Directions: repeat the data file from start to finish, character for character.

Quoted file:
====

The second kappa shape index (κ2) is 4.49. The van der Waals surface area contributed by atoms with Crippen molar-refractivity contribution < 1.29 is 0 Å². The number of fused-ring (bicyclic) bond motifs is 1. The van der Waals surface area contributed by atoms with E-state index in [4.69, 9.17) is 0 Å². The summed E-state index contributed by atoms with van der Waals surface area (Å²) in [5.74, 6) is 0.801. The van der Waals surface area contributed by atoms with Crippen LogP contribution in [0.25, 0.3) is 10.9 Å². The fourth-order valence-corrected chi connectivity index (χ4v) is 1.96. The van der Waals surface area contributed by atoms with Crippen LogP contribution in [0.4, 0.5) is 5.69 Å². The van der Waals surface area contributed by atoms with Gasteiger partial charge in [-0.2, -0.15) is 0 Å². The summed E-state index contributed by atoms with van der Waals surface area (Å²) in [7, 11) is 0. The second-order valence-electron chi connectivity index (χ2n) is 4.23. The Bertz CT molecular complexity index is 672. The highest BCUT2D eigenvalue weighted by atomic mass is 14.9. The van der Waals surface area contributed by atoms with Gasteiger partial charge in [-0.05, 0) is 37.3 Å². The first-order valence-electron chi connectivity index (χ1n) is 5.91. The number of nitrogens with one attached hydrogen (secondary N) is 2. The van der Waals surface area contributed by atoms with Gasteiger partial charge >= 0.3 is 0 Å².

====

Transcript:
The second kappa shape index (κ2) is 4.49. The van der Waals surface area contributed by atoms with Crippen molar-refractivity contribution < 1.29 is 0 Å². The number of fused-ring (bicyclic) bond motifs is 1. The van der Waals surface area contributed by atoms with E-state index in [4.69, 9.17) is 0 Å². The summed E-state index contributed by atoms with van der Waals surface area (Å²) in [5.74, 6) is 0.801. The van der Waals surface area contributed by atoms with Crippen LogP contribution in [0.25, 0.3) is 10.9 Å². The fourth-order valence-corrected chi connectivity index (χ4v) is 1.96. The van der Waals surface area contributed by atoms with Crippen LogP contribution in [0.4, 0.5) is 5.69 Å². The van der Waals surface area contributed by atoms with Gasteiger partial charge in [-0.2, -0.15) is 0 Å². The summed E-state index contributed by atoms with van der Waals surface area (Å²) in [7, 11) is 0. The second-order valence-electron chi connectivity index (χ2n) is 4.23. The Bertz CT molecular complexity index is 672. The highest BCUT2D eigenvalue weighted by atomic mass is 14.9. The van der Waals surface area contributed by atoms with Gasteiger partial charge in [-0.05, 0) is 37.3 Å². The first-order valence-electron chi connectivity index (χ1n) is 5.91. The number of nitrogens with one attached hydrogen (secondary N) is 2. The van der Waals surface area contributed by atoms with Gasteiger partial charge >= 0.3 is 0 Å².